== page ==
Hadrian Boone lives in a world vastly different from the one in which he grew up, a world that has been changed by a nuclear catastrophe. Sheltered from the worst of the fallout, he and a group of men become founders of a colony they call Carthage. Survival in the beginning was hard, but they managed to live off the land and in time develop simple technologies. They are still far from self-sufficient and still plagued with problems. Unfortunately, their society looks down on things that remind them of the past, so the adults and the children have no common ground. Censorship, child suicides, and even crime run rampant. They exile those who are sick and dying. Will they ever have a thriving community?

Hadrian haunted by the past has long sought solace at the bottom of a bottle. He is quite outspoken in his views, and rather often finds himself in a jail cell. However, when Jonah, a good friend and fellow founder, is found murdered, Hadrian along with a female officer are tasked by the governor with finding the murderer. The hope of Carthage rested mainly on Jonah's inventions, and Hadrian needs to figure out the reason behind his death. He follows a convoluted path through the dark side of Carthage, into the exile camp, and even further beyond their known land. Their path yields some answers but also uncovers more questions. He never imagined the depth of the duplicity and corruption that threatens his colony and the people who inhabit it. Will he be able to convince anyone of the destruction that is coming their way? Will he make sure that Jonah's death is avenged?

Eliot Pattison writes a marvelous thought provoking end of the world novel. He has created a believable dystopian world where society is still separated by class, governing officials look little beyond what they want to accomplish, and criminal organizations still find a foothold to worm their way in. Hadrian cannot forget the past and cannot live as if there was nothing that came before. He understands that there are lessons to be learned, and Jonah's murder is an eye opener that cannot be ignored. His journey leads him into the midst of so much more than he ever imagined. Mr. Pattison weaves an exceptional mystery with so many twists and turns, you begin to wonder if the maze will ever end. ASHES OF THE EARTH is a smart daring read with characters that grab hold of you. I was immediately entranced with the characters, their plight, and their yearning for a better life. This book gives you a lot to think about, and Mr. Pattison has written a winner.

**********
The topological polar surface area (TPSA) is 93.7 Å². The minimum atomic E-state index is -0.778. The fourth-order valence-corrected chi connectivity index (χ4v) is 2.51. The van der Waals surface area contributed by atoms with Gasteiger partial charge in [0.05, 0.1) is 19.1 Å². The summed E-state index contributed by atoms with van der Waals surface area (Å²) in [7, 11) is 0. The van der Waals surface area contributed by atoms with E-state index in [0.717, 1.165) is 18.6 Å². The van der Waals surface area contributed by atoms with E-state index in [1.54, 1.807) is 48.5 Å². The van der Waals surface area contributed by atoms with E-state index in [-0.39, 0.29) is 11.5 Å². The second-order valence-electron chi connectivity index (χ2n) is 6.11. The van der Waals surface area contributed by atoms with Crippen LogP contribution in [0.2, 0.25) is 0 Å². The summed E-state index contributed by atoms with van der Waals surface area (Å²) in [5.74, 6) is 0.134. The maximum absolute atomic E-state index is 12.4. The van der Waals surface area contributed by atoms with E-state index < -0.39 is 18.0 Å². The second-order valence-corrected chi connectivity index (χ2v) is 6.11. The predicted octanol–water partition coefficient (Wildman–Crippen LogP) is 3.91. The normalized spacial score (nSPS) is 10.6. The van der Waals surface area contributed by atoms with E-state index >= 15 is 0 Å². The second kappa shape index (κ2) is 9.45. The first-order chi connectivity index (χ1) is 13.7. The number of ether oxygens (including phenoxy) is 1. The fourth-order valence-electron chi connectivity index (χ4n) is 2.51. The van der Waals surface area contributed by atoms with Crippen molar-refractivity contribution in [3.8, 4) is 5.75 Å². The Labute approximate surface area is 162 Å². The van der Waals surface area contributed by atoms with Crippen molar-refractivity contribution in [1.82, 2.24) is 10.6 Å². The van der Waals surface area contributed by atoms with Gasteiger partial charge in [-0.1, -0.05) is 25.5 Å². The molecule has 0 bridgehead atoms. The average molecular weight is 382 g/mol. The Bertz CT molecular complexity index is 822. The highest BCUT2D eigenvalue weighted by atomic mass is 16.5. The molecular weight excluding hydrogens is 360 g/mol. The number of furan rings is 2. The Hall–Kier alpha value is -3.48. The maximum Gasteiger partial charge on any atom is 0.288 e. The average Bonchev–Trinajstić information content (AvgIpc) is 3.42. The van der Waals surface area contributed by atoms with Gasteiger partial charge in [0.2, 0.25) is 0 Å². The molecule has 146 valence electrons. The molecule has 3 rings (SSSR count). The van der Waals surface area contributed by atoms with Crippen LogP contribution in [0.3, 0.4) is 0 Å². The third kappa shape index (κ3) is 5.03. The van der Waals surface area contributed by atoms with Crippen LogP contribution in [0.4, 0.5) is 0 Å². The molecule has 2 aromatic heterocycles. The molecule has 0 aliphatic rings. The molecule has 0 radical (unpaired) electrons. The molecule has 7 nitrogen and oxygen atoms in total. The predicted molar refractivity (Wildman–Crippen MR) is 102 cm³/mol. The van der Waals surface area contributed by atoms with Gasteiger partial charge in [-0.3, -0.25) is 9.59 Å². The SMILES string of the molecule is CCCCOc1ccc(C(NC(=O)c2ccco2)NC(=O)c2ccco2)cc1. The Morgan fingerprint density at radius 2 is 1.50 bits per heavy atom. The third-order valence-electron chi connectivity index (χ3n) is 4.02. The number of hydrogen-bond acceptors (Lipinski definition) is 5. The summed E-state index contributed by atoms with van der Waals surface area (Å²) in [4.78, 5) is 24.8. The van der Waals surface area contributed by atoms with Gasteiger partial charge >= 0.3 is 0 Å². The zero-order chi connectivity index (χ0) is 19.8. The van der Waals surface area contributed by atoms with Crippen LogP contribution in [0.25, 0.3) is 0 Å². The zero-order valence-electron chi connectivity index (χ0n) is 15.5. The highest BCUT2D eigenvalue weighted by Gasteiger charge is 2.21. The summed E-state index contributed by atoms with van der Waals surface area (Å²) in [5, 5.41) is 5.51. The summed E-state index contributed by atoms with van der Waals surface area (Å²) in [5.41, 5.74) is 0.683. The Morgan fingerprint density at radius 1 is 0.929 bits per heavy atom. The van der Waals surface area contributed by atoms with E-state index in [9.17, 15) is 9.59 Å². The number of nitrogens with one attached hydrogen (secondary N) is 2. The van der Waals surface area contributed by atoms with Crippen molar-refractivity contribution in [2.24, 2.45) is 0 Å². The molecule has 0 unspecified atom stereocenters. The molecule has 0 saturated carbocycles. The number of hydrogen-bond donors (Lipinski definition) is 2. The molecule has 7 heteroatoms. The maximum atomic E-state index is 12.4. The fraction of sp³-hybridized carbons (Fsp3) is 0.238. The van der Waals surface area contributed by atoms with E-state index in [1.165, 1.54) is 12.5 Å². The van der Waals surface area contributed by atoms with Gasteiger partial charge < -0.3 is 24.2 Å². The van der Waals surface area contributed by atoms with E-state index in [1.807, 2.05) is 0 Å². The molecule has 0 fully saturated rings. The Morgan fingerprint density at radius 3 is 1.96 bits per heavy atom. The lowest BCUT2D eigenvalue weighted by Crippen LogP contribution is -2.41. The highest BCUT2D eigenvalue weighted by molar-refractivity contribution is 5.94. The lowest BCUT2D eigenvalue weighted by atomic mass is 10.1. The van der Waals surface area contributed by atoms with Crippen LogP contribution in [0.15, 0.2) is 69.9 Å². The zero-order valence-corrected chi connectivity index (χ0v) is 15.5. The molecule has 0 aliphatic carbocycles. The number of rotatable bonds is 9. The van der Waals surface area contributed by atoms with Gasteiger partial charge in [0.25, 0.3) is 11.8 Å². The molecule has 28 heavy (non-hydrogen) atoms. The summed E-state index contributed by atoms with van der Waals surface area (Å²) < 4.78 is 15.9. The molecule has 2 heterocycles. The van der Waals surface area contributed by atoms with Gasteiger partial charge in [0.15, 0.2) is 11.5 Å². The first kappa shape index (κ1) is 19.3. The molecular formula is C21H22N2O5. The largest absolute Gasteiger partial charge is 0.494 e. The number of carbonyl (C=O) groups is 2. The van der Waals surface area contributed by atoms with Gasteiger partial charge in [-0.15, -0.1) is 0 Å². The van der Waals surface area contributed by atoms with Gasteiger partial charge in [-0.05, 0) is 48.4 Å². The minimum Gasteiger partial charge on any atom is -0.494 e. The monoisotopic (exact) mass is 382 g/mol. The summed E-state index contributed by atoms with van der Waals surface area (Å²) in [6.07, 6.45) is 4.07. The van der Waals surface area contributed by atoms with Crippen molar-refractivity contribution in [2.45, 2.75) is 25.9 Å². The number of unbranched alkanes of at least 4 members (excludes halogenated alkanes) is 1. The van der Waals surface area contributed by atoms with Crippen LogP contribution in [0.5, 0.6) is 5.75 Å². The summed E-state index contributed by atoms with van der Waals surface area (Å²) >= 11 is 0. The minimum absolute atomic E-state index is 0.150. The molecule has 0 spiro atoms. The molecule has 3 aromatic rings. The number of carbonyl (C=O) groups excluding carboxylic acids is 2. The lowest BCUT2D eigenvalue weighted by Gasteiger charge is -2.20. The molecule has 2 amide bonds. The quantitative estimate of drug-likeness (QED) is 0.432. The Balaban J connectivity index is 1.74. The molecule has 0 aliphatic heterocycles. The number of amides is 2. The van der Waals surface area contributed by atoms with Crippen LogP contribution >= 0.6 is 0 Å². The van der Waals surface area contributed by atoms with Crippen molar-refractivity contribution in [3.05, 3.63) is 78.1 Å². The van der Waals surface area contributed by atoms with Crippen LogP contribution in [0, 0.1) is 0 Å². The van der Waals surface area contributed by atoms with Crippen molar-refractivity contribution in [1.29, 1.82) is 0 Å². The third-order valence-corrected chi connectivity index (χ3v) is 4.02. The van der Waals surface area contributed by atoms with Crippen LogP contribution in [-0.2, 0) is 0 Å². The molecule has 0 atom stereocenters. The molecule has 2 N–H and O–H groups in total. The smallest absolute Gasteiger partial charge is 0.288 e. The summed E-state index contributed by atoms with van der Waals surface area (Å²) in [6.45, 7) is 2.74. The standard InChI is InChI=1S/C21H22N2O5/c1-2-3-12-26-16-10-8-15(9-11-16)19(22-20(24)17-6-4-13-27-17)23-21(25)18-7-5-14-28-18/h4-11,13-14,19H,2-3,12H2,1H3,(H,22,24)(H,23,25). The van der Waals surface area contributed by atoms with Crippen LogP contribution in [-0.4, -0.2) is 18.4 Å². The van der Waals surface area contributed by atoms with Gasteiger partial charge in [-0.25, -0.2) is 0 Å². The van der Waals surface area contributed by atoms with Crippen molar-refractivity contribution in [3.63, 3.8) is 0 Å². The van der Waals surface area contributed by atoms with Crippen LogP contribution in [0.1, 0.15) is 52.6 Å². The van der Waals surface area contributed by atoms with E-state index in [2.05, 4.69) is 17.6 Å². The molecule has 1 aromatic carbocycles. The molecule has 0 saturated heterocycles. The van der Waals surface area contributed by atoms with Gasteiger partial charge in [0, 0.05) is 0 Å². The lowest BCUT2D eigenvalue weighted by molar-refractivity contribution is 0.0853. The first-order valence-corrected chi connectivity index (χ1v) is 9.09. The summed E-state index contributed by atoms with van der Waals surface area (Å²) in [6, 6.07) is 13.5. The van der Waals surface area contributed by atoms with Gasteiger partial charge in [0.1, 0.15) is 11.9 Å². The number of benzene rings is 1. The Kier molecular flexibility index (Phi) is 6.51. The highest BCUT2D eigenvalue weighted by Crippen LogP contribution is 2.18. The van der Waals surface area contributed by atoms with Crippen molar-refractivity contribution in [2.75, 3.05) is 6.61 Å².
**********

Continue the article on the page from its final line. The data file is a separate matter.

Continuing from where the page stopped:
Ashes of the Earth.
Pattison, Eliot (Author)
Apr 2011. 368 p. Counterpoint, hardcover, $26.00. (9781582436449).

From his award-winning tales of Chinese-occupied Tibet to his New World drama, Eye of the Raven (2010), to this complexly plotted, postapocalyptic crime story set along the shores of Lake Ontario, Pattison's precisely imagined mysteries evoke clashes between invaders and indigenous people and feature tormented, self-appointed sleuths who risk all to help dissidents. His latest champion is Hadrian Boone. Once a beloved educator and leader in Carthage, a community struggling to cohere in the wake of a nuclear holocaust, Hadrian turns to drink and lands repeatedly in prison as he grieves for his lost family and protests the increasingly dictatorial rule of the governor. When Jonah Beck, a brilliant scientist, is murdered, Hadrian investigates. Persevering against nearly fatal violence, he uncovers diabolical criminal endeavors involving drugs, smuggled consumer goods salvaged from distant warehouses, and child suicides. Hadrian also discovers a motley resistance movement, including a courageous couple guarding a vast secret library. With a vital cast of villains and heroes, a vividly grim setting, and inventive, hairraising action, ingenious mystery-writer-of-conscience Pattison explores the psychological toll of mass destruction and the need to salvage ideas and values, rather than material riches, so that a just society can rise from the ashes.
- Donna Seaman, BookList

Ashes of the Earth
Eliot Pattison, Counterpoint, $26 (368p) ISBN 978-1-58243-644-9

Having successfully portrayed both modern-day Tibet and Colonial America in two series, Edgar-winner Pattison (Eye of the Raven) launches a third with this brilliant if grim mystery set in the 21st century 25 years after global mega-acts of terror have destroyed all U.S. government entities and almost all infrastructure. Hadrian Boone, one of the cofounders of the struggling colony of Carthage, located near the Great Lakes, is one of those who remembers the former world, as the time before the apocalypse is referred to, but he's on the outs with the community's leaders and on the verge of being exiled. The chance discovery of a body triggers a series of events that reintroduces murder and other crimes to a community reliant on 19th-century technology. Boone's efforts to find the truth and what it implies for Carthage's future put him in harm's way time after time. Pattison blends the bleakness of The Road with a well-crafted whodunit plot for another winner. (Apr.)